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Horace Silver: Paris Blues

For hard-bop fanciers, the release of a previously unheard 1962 concert by the Horace Silver Quintet is an event worthy of celebration. Though this edition of the group recorded six-and-a-half classic records for Blue Note, most fans of the idiom would probably be happy to have as many more. Oddly, the lineup of trumpeter Blue Mitchell, tenor saxophonist Junior Cook, bassist Gene Taylor and drummer Roy Brooks isn’t often named among the great ensembles of the era, but few bands could beat this one for swing, good humor, excellent soloing and, above all, group chemistry. So well did the members get along musically that when Mitchell left to form his own band he took Cook and Taylor with him.

Here it takes about half of the opening “Where You At” for the group to really get into the flow, presumably as they got used to the sound onstage. But by the time the hour-long concert is over, only the moldiest of figs or most doctrinaire advocates of all things avant will not have fallen in love with the music. The program consists of five durable Silver standards and once they get rolling, Mitchell and Cook are as winning as ever; the trumpeter managing to convey both bittersweet emotion and sly humor while the tenorman leads from his great tone and sense of swing. Both horns build impressive extended solos, but it’s the leader who threatens to steal the show. The piano is extremely well recorded, so those trademark, quirky left-hand figures really jump out. Silver often finds ways to make a sequence of simple ideas build in a way that’s somehow both inevitable and very surprising, but he can also turn out a whole blues chorus that sounds as down-home as Memphis Slim or introduce polytonal tension in a way that’s very reminiscent of Abdullah Ibrahim’s later approach. If Art Blakey was the perfect drummer for Monk, a listen to Roy Brooks here makes a convincing case for him being Silver’s ideal section-mate, and though he’s relegated to a supporting role, Taylor’s bass sound is a most important component of the group sound.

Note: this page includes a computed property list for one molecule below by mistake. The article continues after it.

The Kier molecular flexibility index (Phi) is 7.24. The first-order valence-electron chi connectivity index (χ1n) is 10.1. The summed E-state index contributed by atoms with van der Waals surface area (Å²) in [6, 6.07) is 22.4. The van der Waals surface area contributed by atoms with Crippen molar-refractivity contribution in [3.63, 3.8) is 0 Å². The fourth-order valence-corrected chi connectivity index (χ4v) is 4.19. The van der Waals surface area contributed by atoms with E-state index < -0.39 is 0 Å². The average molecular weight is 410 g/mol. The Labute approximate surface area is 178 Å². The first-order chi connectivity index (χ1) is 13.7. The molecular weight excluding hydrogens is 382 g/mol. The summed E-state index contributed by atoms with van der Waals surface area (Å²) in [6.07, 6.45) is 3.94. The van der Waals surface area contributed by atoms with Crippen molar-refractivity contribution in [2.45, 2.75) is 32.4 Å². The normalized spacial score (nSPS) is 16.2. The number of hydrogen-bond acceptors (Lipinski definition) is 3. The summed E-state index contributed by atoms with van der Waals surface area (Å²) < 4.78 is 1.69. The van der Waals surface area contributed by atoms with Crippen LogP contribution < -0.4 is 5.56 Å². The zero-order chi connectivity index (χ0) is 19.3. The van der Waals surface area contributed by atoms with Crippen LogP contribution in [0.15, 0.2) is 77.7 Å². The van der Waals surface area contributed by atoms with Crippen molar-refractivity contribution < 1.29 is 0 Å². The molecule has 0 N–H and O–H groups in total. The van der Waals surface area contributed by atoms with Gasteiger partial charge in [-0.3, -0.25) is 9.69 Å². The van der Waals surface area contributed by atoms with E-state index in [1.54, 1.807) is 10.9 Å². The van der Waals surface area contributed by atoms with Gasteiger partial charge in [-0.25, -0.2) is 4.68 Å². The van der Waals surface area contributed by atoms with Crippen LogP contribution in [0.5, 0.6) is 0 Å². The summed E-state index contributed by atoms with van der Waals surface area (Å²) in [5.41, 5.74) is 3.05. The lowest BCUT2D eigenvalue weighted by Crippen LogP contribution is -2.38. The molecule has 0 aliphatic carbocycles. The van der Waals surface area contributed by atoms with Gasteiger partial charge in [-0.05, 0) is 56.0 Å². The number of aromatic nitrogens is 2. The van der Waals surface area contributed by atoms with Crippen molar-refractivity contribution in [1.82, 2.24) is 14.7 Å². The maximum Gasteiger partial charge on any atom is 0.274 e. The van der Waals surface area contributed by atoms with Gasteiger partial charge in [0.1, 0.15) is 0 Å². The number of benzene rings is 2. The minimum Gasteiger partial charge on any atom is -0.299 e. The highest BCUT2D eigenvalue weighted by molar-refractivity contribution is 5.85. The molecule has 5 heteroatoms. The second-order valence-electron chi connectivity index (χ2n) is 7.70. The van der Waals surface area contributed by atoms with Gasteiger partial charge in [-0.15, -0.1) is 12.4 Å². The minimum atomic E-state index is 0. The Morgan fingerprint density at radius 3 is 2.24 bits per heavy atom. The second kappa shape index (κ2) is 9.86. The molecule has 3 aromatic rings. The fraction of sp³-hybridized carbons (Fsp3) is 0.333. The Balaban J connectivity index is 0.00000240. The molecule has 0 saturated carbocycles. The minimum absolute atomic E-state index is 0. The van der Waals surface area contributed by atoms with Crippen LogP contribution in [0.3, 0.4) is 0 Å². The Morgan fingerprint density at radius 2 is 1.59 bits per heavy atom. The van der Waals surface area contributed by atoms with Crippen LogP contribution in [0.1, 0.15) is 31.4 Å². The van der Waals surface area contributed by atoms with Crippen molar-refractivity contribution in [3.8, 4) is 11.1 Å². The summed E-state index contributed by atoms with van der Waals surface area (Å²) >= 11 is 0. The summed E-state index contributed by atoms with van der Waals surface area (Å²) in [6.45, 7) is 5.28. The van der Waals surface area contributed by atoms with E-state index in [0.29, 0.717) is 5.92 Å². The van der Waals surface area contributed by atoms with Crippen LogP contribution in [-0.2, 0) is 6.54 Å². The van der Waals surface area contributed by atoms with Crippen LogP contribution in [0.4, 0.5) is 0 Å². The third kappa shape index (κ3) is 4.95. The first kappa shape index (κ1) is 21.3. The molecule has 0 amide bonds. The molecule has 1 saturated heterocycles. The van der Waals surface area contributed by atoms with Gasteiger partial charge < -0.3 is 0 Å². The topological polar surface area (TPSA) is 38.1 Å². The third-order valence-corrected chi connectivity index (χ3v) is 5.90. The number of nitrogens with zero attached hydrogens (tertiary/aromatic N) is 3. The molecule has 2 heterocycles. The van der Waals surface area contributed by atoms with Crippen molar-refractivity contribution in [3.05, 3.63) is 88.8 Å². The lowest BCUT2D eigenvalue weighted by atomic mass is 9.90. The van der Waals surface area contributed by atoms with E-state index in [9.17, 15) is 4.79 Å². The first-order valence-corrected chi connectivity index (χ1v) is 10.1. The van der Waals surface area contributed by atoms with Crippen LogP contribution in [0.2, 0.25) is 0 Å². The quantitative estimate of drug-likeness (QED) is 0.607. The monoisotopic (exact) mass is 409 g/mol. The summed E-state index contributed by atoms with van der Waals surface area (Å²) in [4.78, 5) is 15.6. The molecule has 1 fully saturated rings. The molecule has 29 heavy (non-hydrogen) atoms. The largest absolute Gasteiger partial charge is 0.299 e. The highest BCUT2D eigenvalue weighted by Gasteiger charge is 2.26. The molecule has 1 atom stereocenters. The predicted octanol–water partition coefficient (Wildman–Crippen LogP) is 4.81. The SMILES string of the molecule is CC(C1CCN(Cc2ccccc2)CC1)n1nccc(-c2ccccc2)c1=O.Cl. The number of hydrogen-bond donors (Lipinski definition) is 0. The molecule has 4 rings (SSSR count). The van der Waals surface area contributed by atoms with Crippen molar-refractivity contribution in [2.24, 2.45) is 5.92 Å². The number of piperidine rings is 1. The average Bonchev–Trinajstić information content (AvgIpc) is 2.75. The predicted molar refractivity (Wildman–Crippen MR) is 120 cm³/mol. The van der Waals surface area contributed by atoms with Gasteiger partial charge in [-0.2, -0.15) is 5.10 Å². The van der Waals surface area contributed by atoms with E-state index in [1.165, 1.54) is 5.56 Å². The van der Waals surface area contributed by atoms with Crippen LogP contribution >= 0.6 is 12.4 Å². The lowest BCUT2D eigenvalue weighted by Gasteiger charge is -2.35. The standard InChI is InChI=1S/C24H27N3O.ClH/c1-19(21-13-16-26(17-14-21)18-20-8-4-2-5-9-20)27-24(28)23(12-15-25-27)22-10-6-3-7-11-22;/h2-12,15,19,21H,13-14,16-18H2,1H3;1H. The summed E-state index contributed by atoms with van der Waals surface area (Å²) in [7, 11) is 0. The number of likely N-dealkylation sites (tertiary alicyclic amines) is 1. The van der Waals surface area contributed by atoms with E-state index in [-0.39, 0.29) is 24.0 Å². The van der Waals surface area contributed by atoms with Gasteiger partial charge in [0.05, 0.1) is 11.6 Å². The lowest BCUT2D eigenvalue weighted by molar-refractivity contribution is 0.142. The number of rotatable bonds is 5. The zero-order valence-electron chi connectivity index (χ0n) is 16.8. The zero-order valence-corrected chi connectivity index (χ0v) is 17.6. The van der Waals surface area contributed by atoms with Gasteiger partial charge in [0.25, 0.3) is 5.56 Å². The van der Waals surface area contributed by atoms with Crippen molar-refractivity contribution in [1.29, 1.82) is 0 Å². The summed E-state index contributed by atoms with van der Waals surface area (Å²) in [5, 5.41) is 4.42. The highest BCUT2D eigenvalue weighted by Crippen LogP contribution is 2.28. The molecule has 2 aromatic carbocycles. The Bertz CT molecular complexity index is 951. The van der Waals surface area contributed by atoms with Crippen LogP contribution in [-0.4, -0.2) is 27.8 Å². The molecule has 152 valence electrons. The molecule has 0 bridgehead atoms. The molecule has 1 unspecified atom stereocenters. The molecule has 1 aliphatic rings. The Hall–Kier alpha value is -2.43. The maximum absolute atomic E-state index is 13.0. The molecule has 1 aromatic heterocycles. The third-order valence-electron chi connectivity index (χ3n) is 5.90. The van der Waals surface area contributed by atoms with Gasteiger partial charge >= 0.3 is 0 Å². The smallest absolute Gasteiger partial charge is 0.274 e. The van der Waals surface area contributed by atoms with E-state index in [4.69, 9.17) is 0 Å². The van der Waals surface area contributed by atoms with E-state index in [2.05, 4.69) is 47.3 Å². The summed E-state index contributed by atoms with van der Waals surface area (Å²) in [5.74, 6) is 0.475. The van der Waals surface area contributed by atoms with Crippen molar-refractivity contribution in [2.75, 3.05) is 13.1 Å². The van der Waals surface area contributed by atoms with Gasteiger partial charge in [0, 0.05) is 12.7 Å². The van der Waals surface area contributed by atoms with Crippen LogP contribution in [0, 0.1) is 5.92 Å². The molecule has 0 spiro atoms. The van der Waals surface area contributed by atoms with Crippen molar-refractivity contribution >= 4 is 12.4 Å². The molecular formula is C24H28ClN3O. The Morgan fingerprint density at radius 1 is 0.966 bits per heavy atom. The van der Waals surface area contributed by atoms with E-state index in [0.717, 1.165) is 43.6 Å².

This is a top-notch outing by a classic group, and the years between the recording and its release have done nothing but add to the music’s significance. Let’s see how many newly waxed 2003 titles can measure up to this one.

Originally Published